Ask anyone at our house, and they’ll tell you they’d rather be at Walt Disney World eating the ears off a Mickey ice cream bar right about now.
20 trips to our “second home” since 2007 have taught us a few things about making the most of each visit, and for this post, I focused on tips and insider secrets that will make spending a long weekend (Thursday-Sunday) at the parks that much more pixie dusted for your family.
The very best time to visit Walt Disney World is mid-week during the off-season. That’s basically the last two weeks in September through the first two weeks in October. Not only is it still warm and sunny, but the crowds are significantly smaller than in the middle of summer. Bonus: Amazing Halloween decorations.
There are 23 themed hotels on property at Walt Disney World, situated around the four main parks – Magic Kingdom, Hollywood Studios, Epcot and Animal Kingdom. Staying at one of these hotels during your visit is a must in my book, since you get a lot more perks.
Obviously, it’s important to consider price and location, but Disney does offer attractive hotel/dining packages throughout the year. Hotels are categorized deluxe, moderate or value, making it easier to figure out what works for your family’s budget. You’ll find wonderful amenities and magical touches no matter which category you choose.
Making firm plans at least 6 months in advance will give you more options when securing popular dining and experience packages. Other perks of staying on property include access to the Magical Express, a bus that that provides pickup to/from the airport and transportation on property to/from the parks; access to the monorail; Extra Magic Hours (extended operating times at the parks); and the convenience of having any purchases delivered right to your hotel if you choose.
As soon as you reserve, get yourselves MagicBands. The all-in-one devices can be customized by color (my daugher hearts the pinkest pink) and even monogrammed. They wirelessly connect you to the reservations you made online via My Disney Experience, an online planning tool that’s free to use with a reservation confirmation.
Use the bands to enter the parks (with valid theme park admission), unlock your hotel room and even make purchases. Lightweight and adjustable, the MagicBand also gives you FastPass+ access (think of it as a ride and attraction “reservation” service you can use up to 60 days in advance when staying on property) to all the experiences you selected online. Download Disney’s MyMagic+ app to make changes as you go.
Does someone in your family have a food allergy? Don’t worry. Disney is well versed in handling them. Our son has a life-threatening peanut- and tree-nut allergy, and Disney head chefs speak to us personally whenever it comes to our needs. This personal touch makes our family feel cared about, so don’t hesitate to ask for assistance.
Have a child with special needs? Again, Disney can help with a Disability Access Service Card (DASC). This free service is offered at both Walt Disney World and Disneyland and allows for certain accommodations for guests requiring special assistance. Handicapped visitors and those with “invisible” disabilities alike can gain access to alternate attraction entrances, use their child- and adult-size strollers as wheelchairs, and if available, sit in a shaded waiting area without losing their place in line.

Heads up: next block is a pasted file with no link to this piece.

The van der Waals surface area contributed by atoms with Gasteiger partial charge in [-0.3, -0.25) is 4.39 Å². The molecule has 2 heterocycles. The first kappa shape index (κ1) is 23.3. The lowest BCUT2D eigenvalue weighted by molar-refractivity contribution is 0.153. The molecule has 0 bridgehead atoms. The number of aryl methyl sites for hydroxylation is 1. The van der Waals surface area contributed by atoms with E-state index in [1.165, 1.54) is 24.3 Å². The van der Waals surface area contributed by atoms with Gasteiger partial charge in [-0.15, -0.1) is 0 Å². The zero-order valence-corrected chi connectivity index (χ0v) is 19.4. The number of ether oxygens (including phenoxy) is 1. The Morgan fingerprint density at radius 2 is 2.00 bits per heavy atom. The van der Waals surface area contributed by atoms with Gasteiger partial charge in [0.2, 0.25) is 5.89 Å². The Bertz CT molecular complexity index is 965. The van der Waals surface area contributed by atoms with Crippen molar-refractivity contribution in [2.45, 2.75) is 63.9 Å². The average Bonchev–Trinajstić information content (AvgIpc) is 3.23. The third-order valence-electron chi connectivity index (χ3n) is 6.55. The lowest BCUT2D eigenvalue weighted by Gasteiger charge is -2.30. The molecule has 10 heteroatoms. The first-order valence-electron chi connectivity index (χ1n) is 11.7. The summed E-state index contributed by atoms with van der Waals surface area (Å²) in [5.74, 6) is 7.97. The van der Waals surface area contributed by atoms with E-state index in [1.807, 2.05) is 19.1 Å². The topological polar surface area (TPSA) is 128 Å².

Convenient Baby Care Centers throughout the parks offer parents an air-conditioned place to rest, feed and change their littles, in addition to offering a few sundries for purchase like formula, sip cups, pacifiers, diapers and the like. First Aid Stations are typically right near Baby Care Centers and can take care of a multitude of unexpected difficulties.
And while Orlando stays pretty sunny, sudden (and usually brief) cloudbursts are common. Rain ponchos can be found at most retail locations at the parks for a reasonable price, and should they tear for whatever reason, Disney will replace them at no cost. (Same goes for souvenirs purchased on property. Lifesaver.)
We’ve always preferred stocking up on Disney-themed beach towels and using them as canopies over our strollers in case of rain. Not only are they a lot less sweaty than being swathed in a plastic poncho, but once they dried, we could reuse them as lap covers when the temperatures dipped at night, and even as impromptu place savers when staking out spots to watch parades.
An important tip I share with anyone who has children, regardless of age, is to photograph them, front and back, before heading out to the parks each day. Should you become separated from your child, you’ll know exactly what they were wearing. Be sure your photo includes their shoes!
Also, we’re big fans of daily itineraries. Nerdy yes, but it helps prioritize what everyone wants to see and do during each visit.
Be sure to do some research to see which rides have FastPass+ reservations available or to find out which parks will have Extra Magic Hours during your stay. Daily events schedules are available at the entrances of each park, and will give you a rundown of special events (think parades and fireworks) that will be offered. Trying to do everything at every park every day is impossible, and is bound to make someone in your group cranky. You’ll be better off prioritizing a few things and then enjoying whatever comes your way.
In the end, despite the planning and the research and the reservations, focus on having fun. After all, family time is what’s most magical of all.
Photography by Pilar Clark